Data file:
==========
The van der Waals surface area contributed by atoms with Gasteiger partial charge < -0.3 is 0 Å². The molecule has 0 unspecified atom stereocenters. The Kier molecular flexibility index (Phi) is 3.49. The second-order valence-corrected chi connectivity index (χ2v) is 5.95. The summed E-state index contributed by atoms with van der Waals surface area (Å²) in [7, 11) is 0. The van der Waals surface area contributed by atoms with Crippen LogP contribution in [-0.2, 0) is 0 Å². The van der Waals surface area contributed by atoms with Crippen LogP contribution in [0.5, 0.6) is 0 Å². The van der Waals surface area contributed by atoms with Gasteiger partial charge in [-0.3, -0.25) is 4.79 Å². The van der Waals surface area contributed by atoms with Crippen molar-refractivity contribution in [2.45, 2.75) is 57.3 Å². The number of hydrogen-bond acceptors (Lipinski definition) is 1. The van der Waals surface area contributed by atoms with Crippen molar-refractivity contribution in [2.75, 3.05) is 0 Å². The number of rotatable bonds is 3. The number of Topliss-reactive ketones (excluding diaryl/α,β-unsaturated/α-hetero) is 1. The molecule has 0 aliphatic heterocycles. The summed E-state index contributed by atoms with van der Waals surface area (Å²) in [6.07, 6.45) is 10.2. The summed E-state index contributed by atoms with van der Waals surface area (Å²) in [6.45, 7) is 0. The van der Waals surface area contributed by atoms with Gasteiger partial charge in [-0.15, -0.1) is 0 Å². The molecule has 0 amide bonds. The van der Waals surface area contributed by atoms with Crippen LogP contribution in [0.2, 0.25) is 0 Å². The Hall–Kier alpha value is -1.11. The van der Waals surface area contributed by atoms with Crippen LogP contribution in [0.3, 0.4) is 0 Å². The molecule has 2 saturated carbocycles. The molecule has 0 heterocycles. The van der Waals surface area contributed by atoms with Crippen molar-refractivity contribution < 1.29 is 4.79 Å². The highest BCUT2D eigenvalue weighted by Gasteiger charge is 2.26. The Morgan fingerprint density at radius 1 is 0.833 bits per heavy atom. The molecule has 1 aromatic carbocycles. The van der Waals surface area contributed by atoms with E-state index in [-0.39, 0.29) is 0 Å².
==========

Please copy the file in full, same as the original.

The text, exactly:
The van der Waals surface area contributed by atoms with Gasteiger partial charge < -0.3 is 0 Å². The molecule has 0 unspecified atom stereocenters. The Kier molecular flexibility index (Phi) is 3.49. The second-order valence-corrected chi connectivity index (χ2v) is 5.95. The summed E-state index contributed by atoms with van der Waals surface area (Å²) in [7, 11) is 0. The van der Waals surface area contributed by atoms with Crippen LogP contribution in [-0.2, 0) is 0 Å². The van der Waals surface area contributed by atoms with Crippen LogP contribution in [0.5, 0.6) is 0 Å². The van der Waals surface area contributed by atoms with Gasteiger partial charge in [-0.3, -0.25) is 4.79 Å². The van der Waals surface area contributed by atoms with Crippen molar-refractivity contribution in [2.45, 2.75) is 57.3 Å². The number of hydrogen-bond acceptors (Lipinski definition) is 1. The van der Waals surface area contributed by atoms with Crippen molar-refractivity contribution in [2.75, 3.05) is 0 Å². The number of rotatable bonds is 3. The number of Topliss-reactive ketones (excluding diaryl/α,β-unsaturated/α-hetero) is 1. The molecule has 0 aliphatic heterocycles. The summed E-state index contributed by atoms with van der Waals surface area (Å²) in [6.07, 6.45) is 10.2. The summed E-state index contributed by atoms with van der Waals surface area (Å²) in [6.45, 7) is 0. The van der Waals surface area contributed by atoms with Gasteiger partial charge in [-0.15, -0.1) is 0 Å². The molecule has 0 amide bonds. The van der Waals surface area contributed by atoms with Crippen LogP contribution in [0.2, 0.25) is 0 Å². The Hall–Kier alpha value is -1.11. The van der Waals surface area contributed by atoms with Crippen LogP contribution in [0.3, 0.4) is 0 Å². The molecule has 2 saturated carbocycles. The molecule has 0 heterocycles. The van der Waals surface area contributed by atoms with Crippen molar-refractivity contribution < 1.29 is 4.79 Å². The highest BCUT2D eigenvalue weighted by Gasteiger charge is 2.26. The Morgan fingerprint density at radius 1 is 0.833 bits per heavy atom. The molecule has 1 aromatic carbocycles. The van der Waals surface area contributed by atoms with E-state index in [-0.39, 0.29) is 0 Å².